Tuesday, October 28, 2008

Snow Angels

Snow Angels by Stewart O'Nan was originally published in 1994. My hardcover copy has 305 pages. This first novel by O'Nan looks at a slice of time in fifteen year old Artie's life when his parents marriage disintegrated. At the same time it follows the story of Annie, Artie's former babysitter, and her failed marriage and murder. With haunting and true to life characterizations, O'Nan seamlessly weaves the two stories together. Rating: 4.5

Synopsis from cover:
"Western Pennsylvania, 1974. On a snowy winter afternoon, the winter of his parents' breakup, Arthur Parkinson's high school band practice is interrupted by the sound of gunshots. Too close for deer hunting, it is the sound of the murder of Annie Marchand. Once Arthur's babysitter, and the object of his childhood admiration, Annie is a young woman for whom life didn't turn out quite right, who could find no one to blame, and who could not keep herself, or her loved ones, from harm.

With exquisite feeling and perfect pitch, Snow Angels weaves together two haunting stories: Arthur's account of how his family fell apart and everything went wrong the year he turned fifteen, and the shifting-focus story of Annie Marchand and the broken life she cannot seem to reassemble - a story that will draw Arthur into its deepening eddy as it nears an inevitable conclusion.

At once deeply moving and darkly funny, Snow Angels is a virtuoso performance, an extraordinary first novel from a unique and masterful talent."
"I was in the band the fall my father left, in the second row of trombones, in the middle because I was a freshman." first sentence.

"Beside me Warren Hardesty muttered something - a joke, a rejoinder - and then we heard what I immediately identified....as gunshots. A clump of them. They crackled like fireworks, echoed over the bare trees on the other side of the highway. They were close. The band turned to them in unison, something Mr. Chervenick could never get us to do." pg. 3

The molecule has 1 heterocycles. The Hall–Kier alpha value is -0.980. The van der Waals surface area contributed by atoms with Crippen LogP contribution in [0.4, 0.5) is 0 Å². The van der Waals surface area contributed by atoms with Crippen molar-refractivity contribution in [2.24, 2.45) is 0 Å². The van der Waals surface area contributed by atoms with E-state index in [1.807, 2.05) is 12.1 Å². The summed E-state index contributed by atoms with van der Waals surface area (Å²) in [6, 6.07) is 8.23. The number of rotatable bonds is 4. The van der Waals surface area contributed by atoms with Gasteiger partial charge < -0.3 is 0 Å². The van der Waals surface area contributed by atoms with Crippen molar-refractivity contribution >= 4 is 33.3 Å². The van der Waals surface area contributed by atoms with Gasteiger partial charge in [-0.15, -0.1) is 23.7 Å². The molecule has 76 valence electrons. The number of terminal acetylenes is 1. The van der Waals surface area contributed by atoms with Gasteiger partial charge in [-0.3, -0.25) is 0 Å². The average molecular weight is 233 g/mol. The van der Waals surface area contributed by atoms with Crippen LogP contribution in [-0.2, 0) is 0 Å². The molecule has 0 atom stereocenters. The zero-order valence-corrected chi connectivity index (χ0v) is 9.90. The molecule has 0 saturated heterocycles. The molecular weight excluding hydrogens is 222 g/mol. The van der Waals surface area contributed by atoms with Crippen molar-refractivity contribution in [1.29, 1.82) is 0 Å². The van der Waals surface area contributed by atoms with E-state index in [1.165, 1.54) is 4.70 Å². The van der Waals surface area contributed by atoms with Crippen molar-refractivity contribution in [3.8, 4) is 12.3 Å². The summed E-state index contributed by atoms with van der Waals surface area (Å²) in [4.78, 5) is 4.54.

"What we had heard was someone being murdered, someone most of us knew, if dimly. Her name was Annie Marchand, and I knew her first - years before this - merely as Annie the babysitter." pg. 4

"My mother and I never talked about what happened.... I now see that she (and myself, though I did not acknowledge it at the time) was going through her own slow tragedy and needed her grief for both herself and me." pg. 10

"I know that once we touch down I will not be able to think clearly, that every remembered Pizza Hut and body shop, every stretch of road I know intimately, will stun me like love." pg. 16

"Looking down at the farms and fields, the two schools separated by the interstate, the black bean of Marsden's Pond, I think that....if I concentrate on the details I will be able to make sense of the whole, that I will finally understand everything that happened back then, when I know that I can't." pg. 16

"My mother insists that the snow never left that winter. According to her, the first flurries struck in mid-November and we didn't see grass again until spring." pg. 107

1 comment:

samantha.1020 said...

I just checked my 1st book by this author out from the library. I'm really excited as all of your reviews of this author have sounded good. Thanks!